Understanding the Value and Impacts of Cultural Experiences: A Literature Review
IssueArts participation and engagement
This English review of “academically-robust research and influential policy papers from the past twenty years” examines two streams of research about the value and impact of cultural experiences: “1) how individuals benefit from attending and participating in cultural programmes and activities; and 2) the creative capacities of arts and cultural organisations to bring forth impactful programmes”.
The report organizes its review of individual benefits by research methodology:
- Post-event surveying has provided insights into aspects of individual impacts including engagement, connection, emotion, learning, thinking, aesthetic growth, creative stimulation, social connectedness, and sense of belonging. Limits to post-event surveys include “limited comparability across events and locations” as well as failing to capture longer-term effects.
- Qualitative post-event research “allows interviewees to express themselves in their own terms” and may allow them to speak more freely about mixed or negative reactions. However, “the results of qualitative studies are not replicable, independently verifiable, or refutable”.
- Longitudinal studies and retrospective identification of impactful events have attempted to identify “the role that cultural participation plays within the larger scope of people’s lives”, including self-awareness, expanded worldviews, well-being, and self-expression.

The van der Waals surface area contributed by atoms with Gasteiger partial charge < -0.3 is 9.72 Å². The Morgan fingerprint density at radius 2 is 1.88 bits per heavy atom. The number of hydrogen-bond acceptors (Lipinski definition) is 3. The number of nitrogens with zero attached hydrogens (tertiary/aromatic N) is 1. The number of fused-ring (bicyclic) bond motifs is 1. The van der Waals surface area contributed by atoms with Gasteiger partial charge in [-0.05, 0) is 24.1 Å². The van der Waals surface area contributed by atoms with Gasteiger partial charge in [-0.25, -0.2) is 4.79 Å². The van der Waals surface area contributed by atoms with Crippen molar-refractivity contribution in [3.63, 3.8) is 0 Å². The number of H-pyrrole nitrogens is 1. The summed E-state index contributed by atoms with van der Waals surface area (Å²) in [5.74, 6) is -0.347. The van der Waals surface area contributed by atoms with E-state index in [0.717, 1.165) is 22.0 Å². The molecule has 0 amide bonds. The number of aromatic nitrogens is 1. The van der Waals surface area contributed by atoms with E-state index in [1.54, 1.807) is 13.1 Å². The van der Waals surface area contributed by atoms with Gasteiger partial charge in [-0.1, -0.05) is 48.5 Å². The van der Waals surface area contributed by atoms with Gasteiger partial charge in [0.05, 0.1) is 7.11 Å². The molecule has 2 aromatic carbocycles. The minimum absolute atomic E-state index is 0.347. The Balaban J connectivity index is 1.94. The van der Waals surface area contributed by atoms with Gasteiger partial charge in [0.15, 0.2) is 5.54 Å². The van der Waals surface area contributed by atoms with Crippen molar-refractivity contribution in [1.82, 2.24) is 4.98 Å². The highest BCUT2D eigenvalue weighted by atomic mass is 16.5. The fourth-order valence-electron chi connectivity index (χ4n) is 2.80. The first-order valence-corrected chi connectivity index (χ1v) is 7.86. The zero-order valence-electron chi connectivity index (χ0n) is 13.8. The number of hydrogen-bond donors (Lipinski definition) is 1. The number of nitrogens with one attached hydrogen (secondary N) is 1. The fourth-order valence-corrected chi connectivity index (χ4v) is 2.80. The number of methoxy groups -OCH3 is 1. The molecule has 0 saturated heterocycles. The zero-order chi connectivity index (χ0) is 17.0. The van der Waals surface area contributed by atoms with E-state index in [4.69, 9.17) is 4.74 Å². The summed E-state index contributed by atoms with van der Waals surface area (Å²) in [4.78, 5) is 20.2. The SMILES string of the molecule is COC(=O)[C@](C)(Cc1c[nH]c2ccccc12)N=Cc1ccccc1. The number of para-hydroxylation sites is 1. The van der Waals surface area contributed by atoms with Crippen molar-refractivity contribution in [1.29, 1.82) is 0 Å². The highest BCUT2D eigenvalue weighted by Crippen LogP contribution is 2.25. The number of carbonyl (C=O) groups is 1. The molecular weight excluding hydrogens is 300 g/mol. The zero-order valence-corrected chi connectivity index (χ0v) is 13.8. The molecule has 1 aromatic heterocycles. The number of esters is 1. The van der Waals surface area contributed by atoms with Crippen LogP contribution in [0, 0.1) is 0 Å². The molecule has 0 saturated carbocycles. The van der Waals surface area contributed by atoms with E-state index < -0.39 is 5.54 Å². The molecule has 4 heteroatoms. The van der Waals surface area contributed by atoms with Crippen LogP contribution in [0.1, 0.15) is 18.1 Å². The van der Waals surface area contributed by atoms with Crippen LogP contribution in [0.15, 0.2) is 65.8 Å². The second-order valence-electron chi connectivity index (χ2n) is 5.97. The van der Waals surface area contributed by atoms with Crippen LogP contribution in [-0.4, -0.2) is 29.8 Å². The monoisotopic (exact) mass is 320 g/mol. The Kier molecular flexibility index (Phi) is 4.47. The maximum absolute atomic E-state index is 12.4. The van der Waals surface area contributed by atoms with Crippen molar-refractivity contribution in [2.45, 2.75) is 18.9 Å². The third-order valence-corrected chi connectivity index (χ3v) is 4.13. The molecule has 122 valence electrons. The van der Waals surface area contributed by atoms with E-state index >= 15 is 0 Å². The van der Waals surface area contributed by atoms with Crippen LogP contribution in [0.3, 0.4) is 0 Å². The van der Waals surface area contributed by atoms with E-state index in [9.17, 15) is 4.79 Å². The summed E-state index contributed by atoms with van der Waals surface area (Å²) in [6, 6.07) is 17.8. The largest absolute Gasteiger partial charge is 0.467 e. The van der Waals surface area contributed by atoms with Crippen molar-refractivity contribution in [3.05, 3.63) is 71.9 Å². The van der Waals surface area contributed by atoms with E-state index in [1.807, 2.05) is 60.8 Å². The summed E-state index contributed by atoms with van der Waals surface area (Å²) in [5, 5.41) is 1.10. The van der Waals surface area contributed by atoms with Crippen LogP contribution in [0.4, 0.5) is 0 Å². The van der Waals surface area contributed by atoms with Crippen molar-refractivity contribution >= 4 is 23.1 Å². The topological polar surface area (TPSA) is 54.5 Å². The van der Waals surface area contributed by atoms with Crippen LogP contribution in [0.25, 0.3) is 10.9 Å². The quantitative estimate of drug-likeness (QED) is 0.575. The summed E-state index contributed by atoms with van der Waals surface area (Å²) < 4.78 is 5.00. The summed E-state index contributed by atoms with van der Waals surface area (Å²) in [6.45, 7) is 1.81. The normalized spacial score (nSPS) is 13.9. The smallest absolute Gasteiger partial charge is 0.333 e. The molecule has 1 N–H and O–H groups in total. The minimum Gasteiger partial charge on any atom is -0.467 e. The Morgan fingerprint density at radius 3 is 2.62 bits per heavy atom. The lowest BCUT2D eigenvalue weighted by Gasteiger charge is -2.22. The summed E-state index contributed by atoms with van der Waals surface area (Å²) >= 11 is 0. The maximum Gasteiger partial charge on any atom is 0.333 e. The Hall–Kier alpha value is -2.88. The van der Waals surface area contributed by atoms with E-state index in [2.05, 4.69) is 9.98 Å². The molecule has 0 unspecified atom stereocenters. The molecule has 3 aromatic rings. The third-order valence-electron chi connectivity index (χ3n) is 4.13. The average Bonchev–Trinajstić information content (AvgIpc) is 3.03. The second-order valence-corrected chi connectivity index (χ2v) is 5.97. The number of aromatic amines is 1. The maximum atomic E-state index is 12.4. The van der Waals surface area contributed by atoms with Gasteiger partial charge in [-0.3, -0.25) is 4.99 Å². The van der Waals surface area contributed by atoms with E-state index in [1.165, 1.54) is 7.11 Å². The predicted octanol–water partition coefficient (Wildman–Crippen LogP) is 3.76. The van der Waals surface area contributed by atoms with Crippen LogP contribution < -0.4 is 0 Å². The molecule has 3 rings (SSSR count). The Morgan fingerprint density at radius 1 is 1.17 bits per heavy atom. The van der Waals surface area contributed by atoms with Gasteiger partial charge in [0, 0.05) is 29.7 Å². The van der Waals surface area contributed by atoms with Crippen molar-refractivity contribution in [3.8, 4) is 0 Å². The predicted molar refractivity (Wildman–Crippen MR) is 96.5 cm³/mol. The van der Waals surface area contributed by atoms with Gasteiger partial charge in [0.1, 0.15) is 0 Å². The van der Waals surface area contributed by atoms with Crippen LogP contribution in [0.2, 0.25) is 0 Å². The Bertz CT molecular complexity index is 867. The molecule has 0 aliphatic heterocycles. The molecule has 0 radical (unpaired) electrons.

- Regarding physiological and psychometric responses, the authors indicate that knowledge of the relationship between biological functions and aesthetic experiences “will be of considerable value in advancing our conceptual understanding of individual impacts”.
The report identifies a host of questions for future research concerning individual impacts, including: How much culture is enough to generate individual impacts?; Are there impact indicators that “are universal to all kinds of cultural experiences”?; and How do impacts change as an individual’s “knowledge and experience with an artform or domain increases”?
The report defines the creative capacities of cultural organizations as their “ability to conceptualise and present excellent programmes that engage participants in culturally valuable, impactful experiences”. Core elements of organizations’ creative capacities include “clarity of intent”, “risk-taking”, “community relevance”, “excellence in curating”, “capacity to innovate”, “technical proficiency, skill and artistry”, “capacity to engage audiences”, as well as “critical feedback and commitment to continuous improvement”. Secondary elements of creative capacity include “supportive networks” and “sufficient risk capital”.
The report concludes that “while individual experiences are the building blocks of the value system, the literature agrees that cumulative impacts – the effects of a lifetime of involvement in arts and culture – are the fuel for larger societal outcomes”. In this context, “the dearth of research on cumulative impacts of cultural experiences on individuals (and their families) is particularly disconcerting”.